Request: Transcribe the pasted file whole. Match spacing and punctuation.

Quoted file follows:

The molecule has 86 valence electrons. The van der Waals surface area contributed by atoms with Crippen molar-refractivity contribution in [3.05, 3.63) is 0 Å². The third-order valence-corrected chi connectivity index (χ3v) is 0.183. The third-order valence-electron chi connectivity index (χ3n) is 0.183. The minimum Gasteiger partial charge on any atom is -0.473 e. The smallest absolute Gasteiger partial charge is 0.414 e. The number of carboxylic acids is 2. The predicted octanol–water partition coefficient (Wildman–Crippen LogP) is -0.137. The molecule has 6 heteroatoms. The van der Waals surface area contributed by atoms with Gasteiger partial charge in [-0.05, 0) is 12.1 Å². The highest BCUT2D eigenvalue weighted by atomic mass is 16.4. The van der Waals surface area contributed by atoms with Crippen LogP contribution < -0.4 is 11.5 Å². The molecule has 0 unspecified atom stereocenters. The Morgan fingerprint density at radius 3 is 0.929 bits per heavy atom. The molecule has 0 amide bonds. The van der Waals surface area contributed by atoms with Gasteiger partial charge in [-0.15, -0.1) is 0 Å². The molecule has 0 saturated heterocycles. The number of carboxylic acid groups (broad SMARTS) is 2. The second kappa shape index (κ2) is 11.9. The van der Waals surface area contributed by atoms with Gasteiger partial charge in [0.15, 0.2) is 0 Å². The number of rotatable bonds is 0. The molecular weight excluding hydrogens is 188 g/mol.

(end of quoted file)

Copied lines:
The molecule has 86 valence electrons. The van der Waals surface area contributed by atoms with Crippen molar-refractivity contribution in [3.05, 3.63) is 0 Å². The third-order valence-corrected chi connectivity index (χ3v) is 0.183. The third-order valence-electron chi connectivity index (χ3n) is 0.183. The minimum Gasteiger partial charge on any atom is -0.473 e. The smallest absolute Gasteiger partial charge is 0.414 e. The number of carboxylic acids is 2. The predicted octanol–water partition coefficient (Wildman–Crippen LogP) is -0.137. The molecule has 6 heteroatoms. The van der Waals surface area contributed by atoms with Gasteiger partial charge in [-0.05, 0) is 12.1 Å². The highest BCUT2D eigenvalue weighted by atomic mass is 16.4. The van der Waals surface area contributed by atoms with Crippen LogP contribution < -0.4 is 11.5 Å². The molecule has 0 unspecified atom stereocenters. The Morgan fingerprint density at radius 3 is 0.929 bits per heavy atom. The molecule has 0 amide bonds. The van der Waals surface area contributed by atoms with Gasteiger partial charge in [-0.15, -0.1) is 0 Å². The molecule has 0 saturated heterocycles. The number of carboxylic acid groups (broad SMARTS) is 2. The second kappa shape index (κ2) is 11.9. The van der Waals surface area contributed by atoms with Gasteiger partial charge in [0.15, 0.2) is 0 Å². The number of rotatable bonds is 0. The molecular weight excluding hydrogens is 188 g/mol.